In the four years since the adoption of the Sendai Framework for Disaster Risk Reduction, the range of stakeholders taking part in the UN’s biennial Global Platform for Disaster Risk Reduction has broadened significantly. And with good reason.
Reducing disaster risk is a shared responsibility. The resilience gap is too large, too multifaceted and too complex to be closed by one stakeholder group alone.
Coupled with an acknowledgement of the need to shift focus from managing disasters to managing disaster risk, a multidisciplinary approach, leveraging private and public sector expertise, has rightly become central to the narrative.
What Gets Measured Gets Managed
The sixth session of the Global Platform will be held in Geneva next month. RMS will again be joining governments, legislators, scientists and business leaders to share knowledge, discuss progress and promote developments in reducing disaster risk.
The RMS delegation will be building on the significant contributions made in Sendai City (2015) and Cancun (2017) where RMS led thought around the importance of quantifying the resilience dividend. After all, if you can’t measure disaster risk, you can’t manage it.
The organizing principle for the 2019 convening builds on this idea. Indeed, the thematic focus for #GP2019Geneva is: “Resilience Dividend: Towards Sustainable and Inclusive Societies”.
The message from the 193 UN members states is clear: the successful measurement and management of disaster risk will bring numerous societal, economic and environmental benefits. Development cannot be sustainable unless it is risk-informed.
In other words, quantifying the resilience dividend saves lives.
The Nervous System of Strategic Action
The Sendai Framework rightly focuses attention on the world’s most vulnerable.
Of course, vulnerability manifests itself in many forms. Some, for example, dwell in homes which are physically vulnerable to extreme weather. Others live in situations which make them economically vulnerable to disaster impacts.
In addition, the Sendai Framework recognizes another type of vulnerability: specific groups of people – such as women, children, the elderly and those with disabilities – which are disproportionately affected by disasters. To better understand how such groups are likely to be impacted by disasters – and to improve outcomes – accurate and detailed data are essential.
Dr. Nicola Howe has highlighted the huge gender gap in death rates following natural disasters, citing the 1991 cyclone in Bangladesh where 91 percent of the fatalities were women. With the help of International Women’s Day, the importance of collecting gender-disaggregated data has come to the fore.
In wealthy countries, however, the biggest discriminants are more often age and disability. Dr. Robert Muir-Wood has examined age-banded fatality data and found that the fatality risk ratio for the “over 75s” in New Orleans following Hurricane Katrina was around eighty (80) times higher than for the “under 18s”. He encourages the use of Disability-Adjusted Life Years (DALYs) to prioritize investments in disaster risk reduction.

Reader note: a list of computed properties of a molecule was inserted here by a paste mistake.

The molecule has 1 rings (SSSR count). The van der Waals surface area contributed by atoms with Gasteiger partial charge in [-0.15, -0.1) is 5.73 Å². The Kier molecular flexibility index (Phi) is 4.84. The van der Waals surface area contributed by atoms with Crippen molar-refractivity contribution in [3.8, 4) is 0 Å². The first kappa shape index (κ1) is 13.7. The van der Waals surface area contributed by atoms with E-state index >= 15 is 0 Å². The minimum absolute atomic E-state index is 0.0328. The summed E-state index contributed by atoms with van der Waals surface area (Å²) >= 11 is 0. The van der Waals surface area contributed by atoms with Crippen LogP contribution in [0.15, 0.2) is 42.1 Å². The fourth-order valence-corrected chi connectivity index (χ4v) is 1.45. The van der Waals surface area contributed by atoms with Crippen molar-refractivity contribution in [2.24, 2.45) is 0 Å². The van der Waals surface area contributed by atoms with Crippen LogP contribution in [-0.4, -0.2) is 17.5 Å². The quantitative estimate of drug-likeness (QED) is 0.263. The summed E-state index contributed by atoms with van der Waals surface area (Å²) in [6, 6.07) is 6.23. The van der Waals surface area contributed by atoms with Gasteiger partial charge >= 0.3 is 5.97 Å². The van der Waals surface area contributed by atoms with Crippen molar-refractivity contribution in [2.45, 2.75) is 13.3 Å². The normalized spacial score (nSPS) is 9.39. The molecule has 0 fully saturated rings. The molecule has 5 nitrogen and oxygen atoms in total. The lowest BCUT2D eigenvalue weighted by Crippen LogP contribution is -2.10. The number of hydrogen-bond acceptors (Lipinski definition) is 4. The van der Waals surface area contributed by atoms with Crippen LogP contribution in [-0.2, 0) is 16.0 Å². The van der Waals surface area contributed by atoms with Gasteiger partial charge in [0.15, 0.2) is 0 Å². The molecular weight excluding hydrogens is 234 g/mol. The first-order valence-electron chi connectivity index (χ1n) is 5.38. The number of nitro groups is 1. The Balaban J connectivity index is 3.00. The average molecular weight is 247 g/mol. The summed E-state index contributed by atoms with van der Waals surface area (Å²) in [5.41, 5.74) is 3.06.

The Children Are Our Present
The young are also subject to higher risks during disasters.
Schools with large ceiling spans and poor standards of construction can be the most dangerous of all buildings when an earthquake or typhoon hits. (Just ask Build Change).
In the 2005 Kashmir earthquake, for example, 10,000 schools collapsed. As a result, 19,000 children died. Meaning almost a quarter of the total fatalities from this disaster came from one decile of the population.
The 2008 earthquake in Sichuan Province amplified this point. Thousands of children died as 7,000 relatively newly built classrooms collapsed, while older buildings around the schools remained intact.
Of course, natural disasters can strike at any time and it is pure luck that the 2015 Gorkha earthquake happened on a Saturday. So, although more than 16,000 schools were damaged and 5,000 destroyed, happenstance considerably suppressed casualties in the Kathmandu Valley.
Yet, for every life saved by chance in Nepal, an education was lost. Out-of-school children are not just deprived of learning opportunities. They are also at greater risk of life-threatening, often criminal, activities.
Indeed, children are some of the worst affected in the aftermath of a disaster. A 2013 study into post-disaster losses in the Philippines found that, in the year after a typhoon, delayed deaths among female infants outnumber officially reported typhoon deaths in the general populace by a factor of fifteen. Half of the affected infants were never even exposed to a typhoon. This shocking statistic stems from household decisions made by families struggling economically post-disaster.
During the negotiations for the Sendai Framework, we called for greater emphasis to be placed on disaggregating disaster data. Our aim: to promote a better understanding of how different sections of a population are impacted by disasters, and how those groups can lead change.
At the upcoming Global Platform, RMS will again be advocating for the use of gender-, age- and disability-responsive data to empower those left furthest behind. By sharing our experience in exposure data collection, disaggregation and analysis, we can spur the development of methodologies that will reduce disaster risk.
High-quality information is “the nervous system of the humanitarian enterprise”. Without it, any form of principled action – whether now or in the future – is paralyzed.